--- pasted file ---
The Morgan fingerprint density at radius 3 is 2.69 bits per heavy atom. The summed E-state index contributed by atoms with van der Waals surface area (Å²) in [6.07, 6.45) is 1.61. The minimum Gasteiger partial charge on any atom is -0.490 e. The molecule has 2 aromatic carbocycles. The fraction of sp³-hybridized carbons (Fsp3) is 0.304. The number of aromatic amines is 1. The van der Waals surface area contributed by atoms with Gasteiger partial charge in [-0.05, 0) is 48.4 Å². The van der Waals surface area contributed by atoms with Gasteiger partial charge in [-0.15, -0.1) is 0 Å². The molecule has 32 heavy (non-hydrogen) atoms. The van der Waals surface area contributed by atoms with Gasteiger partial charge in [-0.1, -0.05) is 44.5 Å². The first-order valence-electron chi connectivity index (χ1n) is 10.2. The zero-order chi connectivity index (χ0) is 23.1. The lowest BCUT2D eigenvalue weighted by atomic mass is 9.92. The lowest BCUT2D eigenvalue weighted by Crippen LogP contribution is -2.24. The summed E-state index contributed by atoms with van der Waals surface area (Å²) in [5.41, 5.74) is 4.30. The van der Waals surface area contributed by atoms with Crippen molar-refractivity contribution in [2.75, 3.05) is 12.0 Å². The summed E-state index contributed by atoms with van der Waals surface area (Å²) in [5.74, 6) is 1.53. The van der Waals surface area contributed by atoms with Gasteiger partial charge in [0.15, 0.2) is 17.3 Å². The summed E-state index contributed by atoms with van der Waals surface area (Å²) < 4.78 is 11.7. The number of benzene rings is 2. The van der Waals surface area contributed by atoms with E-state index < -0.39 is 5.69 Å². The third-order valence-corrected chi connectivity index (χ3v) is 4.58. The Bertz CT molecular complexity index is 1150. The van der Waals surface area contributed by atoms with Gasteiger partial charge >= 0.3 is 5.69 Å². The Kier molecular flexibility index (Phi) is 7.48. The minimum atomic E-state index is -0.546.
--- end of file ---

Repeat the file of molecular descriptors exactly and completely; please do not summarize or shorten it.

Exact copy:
The Morgan fingerprint density at radius 3 is 2.69 bits per heavy atom. The summed E-state index contributed by atoms with van der Waals surface area (Å²) in [6.07, 6.45) is 1.61. The minimum Gasteiger partial charge on any atom is -0.490 e. The molecule has 2 aromatic carbocycles. The fraction of sp³-hybridized carbons (Fsp3) is 0.304. The number of aromatic amines is 1. The van der Waals surface area contributed by atoms with Gasteiger partial charge in [-0.05, 0) is 48.4 Å². The van der Waals surface area contributed by atoms with Gasteiger partial charge in [-0.15, -0.1) is 0 Å². The molecule has 32 heavy (non-hydrogen) atoms. The van der Waals surface area contributed by atoms with Gasteiger partial charge in [-0.1, -0.05) is 44.5 Å². The first-order valence-electron chi connectivity index (χ1n) is 10.2. The zero-order chi connectivity index (χ0) is 23.1. The lowest BCUT2D eigenvalue weighted by atomic mass is 9.92. The lowest BCUT2D eigenvalue weighted by Crippen LogP contribution is -2.24. The summed E-state index contributed by atoms with van der Waals surface area (Å²) in [5.41, 5.74) is 4.30. The van der Waals surface area contributed by atoms with Crippen molar-refractivity contribution in [2.75, 3.05) is 12.0 Å². The summed E-state index contributed by atoms with van der Waals surface area (Å²) in [5.74, 6) is 1.53. The van der Waals surface area contributed by atoms with Gasteiger partial charge in [0.15, 0.2) is 17.3 Å². The summed E-state index contributed by atoms with van der Waals surface area (Å²) < 4.78 is 11.7. The number of benzene rings is 2. The van der Waals surface area contributed by atoms with E-state index < -0.39 is 5.69 Å². The third-order valence-corrected chi connectivity index (χ3v) is 4.58. The Bertz CT molecular complexity index is 1150. The van der Waals surface area contributed by atoms with Gasteiger partial charge >= 0.3 is 5.69 Å². The Kier molecular flexibility index (Phi) is 7.48. The minimum atomic E-state index is -0.546.